Don't tell these people you do in fact divine with these pretty pictures. Be sure to speak academically and reasonably. You may have come out of the closet, but you still keep secrets. Like how you ask the tarot if she loves you, or will you win the lottery, or will I get that iPod I want for Christmas? Don't tell them you sometimes spend hours doing spreads over and over on the same nagging question. Certainly don't tell them you asked the cards about them, too, and how to better deal with their boorishness. Your secret is safe with me and other tarot readers. We know. We do it, too. I laughed out loud in complete identification the other day when a tarot reader, having car trouble and not knowing what the problem was, said to a group of other tarot readers, "I'll draw some cards on it later today." No one flinched. We understand. Because we've seen the amazing accuracy these cards can yield, and though skeptics scoff and snort and make all kinds of unattractive noises and faces, we know that the cards could easily tell her where the problem lies in the car, and when the mechanic goes to check it and tells her it is indeed the water pump just as the Ace of Cups suggested in the reading, she smiles to herself and says, "Yeah, I thought so" quietly editing out the end of the sentence: "just as the cards told me."

So it's not just the ones who pull out a crucifix and garlic and declare the tarot evil that cause tarot enthusiasts to hide their habit, but everyday kinds of people who pooh-pooh at anything that smacks of the nutty, woo-woo metaphysical. In order to continue to appear as normal, sane, intelligent people, tarot readers will often secret their cards away when people come to visit and only bring them out among very trusted, close friends and family. When a good friend of mine balked at my tarot practice, I agreed not to bring it up in conversation between us. She has some pretty deep religious reasons for her objection and after playing tarot apologist for a bit, I simply told her I wouldn't mention it again out of respect for her beliefs. She thought again and said, "What kind of friend would I be if I expected my friend to leave pieces of herself at home?" I so appreciated that. It was her willingness to be made uncomfortable in order to accept me, all of me, that truly touched me. I do respect her beliefs, though they differ from mine, and I make a point not to yammer on about tarot with her, but I don't feel like I have to censor myself either. Her ability to see me beyond the fact that I practice tarot is more than being nonjudgmental. It's the capacity to accept that people are multi-dimensional and often contradictory in their passions.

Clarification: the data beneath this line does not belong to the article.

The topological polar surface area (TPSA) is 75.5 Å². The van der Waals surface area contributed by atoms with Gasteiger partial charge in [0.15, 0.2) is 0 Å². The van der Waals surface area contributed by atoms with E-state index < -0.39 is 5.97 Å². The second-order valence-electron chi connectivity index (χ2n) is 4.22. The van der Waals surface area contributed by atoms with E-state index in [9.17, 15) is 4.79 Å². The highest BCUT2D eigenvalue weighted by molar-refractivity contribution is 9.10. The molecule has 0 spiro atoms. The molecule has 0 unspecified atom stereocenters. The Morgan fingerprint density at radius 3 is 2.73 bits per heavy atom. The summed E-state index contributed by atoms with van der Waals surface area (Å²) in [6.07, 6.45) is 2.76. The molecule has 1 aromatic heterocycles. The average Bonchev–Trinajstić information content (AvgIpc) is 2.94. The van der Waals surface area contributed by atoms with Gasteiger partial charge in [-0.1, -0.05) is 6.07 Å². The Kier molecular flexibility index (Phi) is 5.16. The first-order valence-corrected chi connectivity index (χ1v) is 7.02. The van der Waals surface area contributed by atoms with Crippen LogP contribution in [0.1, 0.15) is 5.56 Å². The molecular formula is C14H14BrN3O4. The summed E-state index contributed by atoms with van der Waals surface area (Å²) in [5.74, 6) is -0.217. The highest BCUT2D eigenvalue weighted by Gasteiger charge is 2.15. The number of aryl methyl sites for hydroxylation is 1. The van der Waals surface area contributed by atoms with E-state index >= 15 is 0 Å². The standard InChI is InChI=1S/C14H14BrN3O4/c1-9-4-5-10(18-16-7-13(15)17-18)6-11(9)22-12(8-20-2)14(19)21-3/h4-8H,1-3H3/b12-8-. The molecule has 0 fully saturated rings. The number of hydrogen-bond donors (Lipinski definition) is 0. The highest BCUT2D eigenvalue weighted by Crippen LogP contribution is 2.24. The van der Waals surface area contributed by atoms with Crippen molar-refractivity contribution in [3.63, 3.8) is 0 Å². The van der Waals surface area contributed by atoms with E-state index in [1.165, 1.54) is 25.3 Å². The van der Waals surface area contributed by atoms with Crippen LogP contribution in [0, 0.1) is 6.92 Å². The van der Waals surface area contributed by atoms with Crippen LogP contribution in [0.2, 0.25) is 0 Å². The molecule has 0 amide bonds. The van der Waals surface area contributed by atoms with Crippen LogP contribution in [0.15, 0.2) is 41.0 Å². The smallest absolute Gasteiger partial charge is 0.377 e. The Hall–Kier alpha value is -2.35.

It sometimes takes courage to come out of the tarot closet, but I guarantee when you do, you will find out who your true friends are. Their responses, which may range from shock and horror to complete and utter disinterest, tell you more about them than about the value of your tarot passion, or about your intellect. Among the throng of tarot practicioners I have found doctors, psychologists, technicians, CEO's, stockbrokers, social workers, opera singers, artists, writers, humanitarian workers, lawyers, as well as laborers, administrative assistants, homemakers, and yes, fulltime tarot professionals, too. I think it's time to bring tarot out of the closet and the way many professionals are finding it a useful tool is indicative that it isn't only for the gullible suckers who believe in magic. It's for all of us who believe as well.